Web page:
If Alice wishes to send a secret message to Bob, she encrypts it, rendering it effectively into gibberish to a would-be eavesdropper Eve. Bob, however, knows a key which can be used decrypt the message, restoring it to a readable form. There are many different kinds of encryption schemes, which are the best-known variety of cryptographic task. Some are stronger than others. Many use the same decryption key over and over again, and rely on Eve's inability to solve some computationally difficult problem. It is even possible to create a completely unbreakable encryption scheme, the one-time pad, which unfortunately requires a long key, as long as the message being sent, and only allows the key to be used once.
One problem with computationally secure encryption is that Eve can simply copy down the encrypted message and then try to break it at her leisure. For instance, she might apply brute-force methods, running many computers for a long time, or wait for faster or better computers. For example, a quantum computer could break many of today's standard codes. Or Eve might wait for a breakthrough in cryptoanalysis techniques which might make breaking the code easy. Alternatively, Eve might try to steal Bob's key or hope that he will carelessly leave it unguarded. Even the one-time pad is vulnerable to this last problem, meaning it is critical to utterly destroy a one-time pad key after using it.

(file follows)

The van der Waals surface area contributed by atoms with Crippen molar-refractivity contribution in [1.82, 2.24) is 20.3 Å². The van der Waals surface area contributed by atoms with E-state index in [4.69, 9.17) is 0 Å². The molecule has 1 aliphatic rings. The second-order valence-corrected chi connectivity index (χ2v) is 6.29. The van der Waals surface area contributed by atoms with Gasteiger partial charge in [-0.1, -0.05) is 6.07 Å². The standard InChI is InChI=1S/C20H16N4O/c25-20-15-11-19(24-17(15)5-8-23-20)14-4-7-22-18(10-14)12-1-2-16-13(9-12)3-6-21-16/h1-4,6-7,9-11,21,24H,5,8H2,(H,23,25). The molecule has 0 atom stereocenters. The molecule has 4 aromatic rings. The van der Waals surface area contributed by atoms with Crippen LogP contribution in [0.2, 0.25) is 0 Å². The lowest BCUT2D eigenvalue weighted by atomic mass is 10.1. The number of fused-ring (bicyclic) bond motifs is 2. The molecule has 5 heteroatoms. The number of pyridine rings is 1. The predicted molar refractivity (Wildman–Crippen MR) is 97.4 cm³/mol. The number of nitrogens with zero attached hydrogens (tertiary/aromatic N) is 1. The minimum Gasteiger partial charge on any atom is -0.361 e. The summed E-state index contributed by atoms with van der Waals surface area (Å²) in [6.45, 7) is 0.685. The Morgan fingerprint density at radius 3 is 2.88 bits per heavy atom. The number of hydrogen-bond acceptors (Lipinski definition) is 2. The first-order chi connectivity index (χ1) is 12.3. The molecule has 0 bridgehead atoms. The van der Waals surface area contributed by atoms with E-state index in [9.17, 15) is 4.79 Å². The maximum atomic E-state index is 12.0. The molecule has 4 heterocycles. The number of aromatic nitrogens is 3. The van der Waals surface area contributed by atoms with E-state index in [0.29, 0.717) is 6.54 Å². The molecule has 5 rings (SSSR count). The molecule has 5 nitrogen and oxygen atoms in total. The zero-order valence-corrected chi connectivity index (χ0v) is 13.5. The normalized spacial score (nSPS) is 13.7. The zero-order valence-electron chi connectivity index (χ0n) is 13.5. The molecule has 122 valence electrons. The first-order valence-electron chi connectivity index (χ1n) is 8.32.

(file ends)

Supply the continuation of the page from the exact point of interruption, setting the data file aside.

However, quantum states have an interesting property: they cannot be copied (a result known as the "no-cloning theorem"). It turns out to be possible to give this property to encrypted classical messages, creating something known as uncloneable encryption. An unencrypted classical message can always be copied, so there is no such thing as quantum copy protection; indeed, reading a message (or watching it, listening to it, etc.) is in a very real sense making a copy. However, uncloneable encryption is possible, meaning the eavesdropper Eve, who cannot read the message, can also not copy it for later decoding. Thus, information protected by an uncloneable encryption scheme remains secure even if the scheme itself later becomes unreliable -- for instance, if Eve learns how to solve the computational problem it relies on, or even if she steals Bob's decryption key.
One way to perform uncloneable encryption is to use a quantum authentication scheme. A quantum authentication scheme is normally used to protect quantum information from being changed, but could also protect classical information. Not only must a quantum authentication scheme encrypt the information it protects, but it also provides uncloneable encryption.
An uncloneable encryption scheme, in turn, can be used to perform quantum key distribution, that is, to generate new classical secret key over an insecure quantum channel. Alice simply chooses a random number r and uses this as a key for an uncloneable encryption scheme, with which she transmits another random number k to Bob. At this point, neither Eve nor Bob knows r, so neither can learn k. Bob lets Alice know when he has received the transmitted message, however, and by the uncloneability property, Alice and Bob know that Eve canot have copied the message in transmission. It is therefore safe for Alice to publicly announce r. Eve has lost her chance at decrypting the message: she cannot learn k, but Bob can. Alice and Bob therefore both know the random number k, but Eve does not, so k becomes their new secret key.
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Created: September 5, 2003